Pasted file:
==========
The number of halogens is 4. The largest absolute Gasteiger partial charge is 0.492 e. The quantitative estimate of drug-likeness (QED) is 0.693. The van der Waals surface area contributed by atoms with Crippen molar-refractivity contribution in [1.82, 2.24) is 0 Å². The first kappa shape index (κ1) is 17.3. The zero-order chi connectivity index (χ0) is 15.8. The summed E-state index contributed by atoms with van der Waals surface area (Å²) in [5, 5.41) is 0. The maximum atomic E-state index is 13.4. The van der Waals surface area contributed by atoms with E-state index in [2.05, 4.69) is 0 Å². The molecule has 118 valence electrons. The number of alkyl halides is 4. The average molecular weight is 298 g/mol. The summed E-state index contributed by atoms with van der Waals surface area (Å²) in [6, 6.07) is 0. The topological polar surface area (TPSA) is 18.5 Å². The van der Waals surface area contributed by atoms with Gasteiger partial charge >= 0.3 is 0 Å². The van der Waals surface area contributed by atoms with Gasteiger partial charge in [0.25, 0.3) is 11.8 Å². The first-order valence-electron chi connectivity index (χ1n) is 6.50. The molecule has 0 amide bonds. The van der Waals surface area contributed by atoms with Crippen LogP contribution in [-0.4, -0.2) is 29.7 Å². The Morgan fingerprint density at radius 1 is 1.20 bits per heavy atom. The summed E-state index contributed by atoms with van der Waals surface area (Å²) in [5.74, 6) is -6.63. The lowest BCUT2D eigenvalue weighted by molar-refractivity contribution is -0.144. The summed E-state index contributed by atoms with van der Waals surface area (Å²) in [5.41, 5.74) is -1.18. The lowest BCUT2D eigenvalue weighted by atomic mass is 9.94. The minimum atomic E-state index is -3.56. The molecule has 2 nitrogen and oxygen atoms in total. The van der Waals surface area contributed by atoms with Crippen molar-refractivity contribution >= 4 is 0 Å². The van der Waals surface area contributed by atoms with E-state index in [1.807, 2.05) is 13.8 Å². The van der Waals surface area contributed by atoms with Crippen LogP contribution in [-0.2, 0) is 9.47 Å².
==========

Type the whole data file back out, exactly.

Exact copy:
The number of halogens is 4. The largest absolute Gasteiger partial charge is 0.492 e. The quantitative estimate of drug-likeness (QED) is 0.693. The van der Waals surface area contributed by atoms with Crippen molar-refractivity contribution in [1.82, 2.24) is 0 Å². The first kappa shape index (κ1) is 17.3. The zero-order chi connectivity index (χ0) is 15.8. The summed E-state index contributed by atoms with van der Waals surface area (Å²) in [5, 5.41) is 0. The maximum atomic E-state index is 13.4. The van der Waals surface area contributed by atoms with E-state index in [2.05, 4.69) is 0 Å². The molecule has 118 valence electrons. The number of alkyl halides is 4. The average molecular weight is 298 g/mol. The summed E-state index contributed by atoms with van der Waals surface area (Å²) in [6, 6.07) is 0. The topological polar surface area (TPSA) is 18.5 Å². The van der Waals surface area contributed by atoms with Gasteiger partial charge >= 0.3 is 0 Å². The van der Waals surface area contributed by atoms with Gasteiger partial charge in [0.25, 0.3) is 11.8 Å². The first-order valence-electron chi connectivity index (χ1n) is 6.50. The molecule has 0 amide bonds. The van der Waals surface area contributed by atoms with Crippen LogP contribution in [-0.4, -0.2) is 29.7 Å². The Morgan fingerprint density at radius 1 is 1.20 bits per heavy atom. The summed E-state index contributed by atoms with van der Waals surface area (Å²) in [5.74, 6) is -6.63. The lowest BCUT2D eigenvalue weighted by molar-refractivity contribution is -0.144. The summed E-state index contributed by atoms with van der Waals surface area (Å²) in [5.41, 5.74) is -1.18. The lowest BCUT2D eigenvalue weighted by atomic mass is 9.94. The minimum atomic E-state index is -3.56. The molecule has 2 nitrogen and oxygen atoms in total. The van der Waals surface area contributed by atoms with Crippen molar-refractivity contribution >= 4 is 0 Å². The van der Waals surface area contributed by atoms with E-state index in [1.807, 2.05) is 13.8 Å². The van der Waals surface area contributed by atoms with Crippen LogP contribution in [-0.2, 0) is 9.47 Å².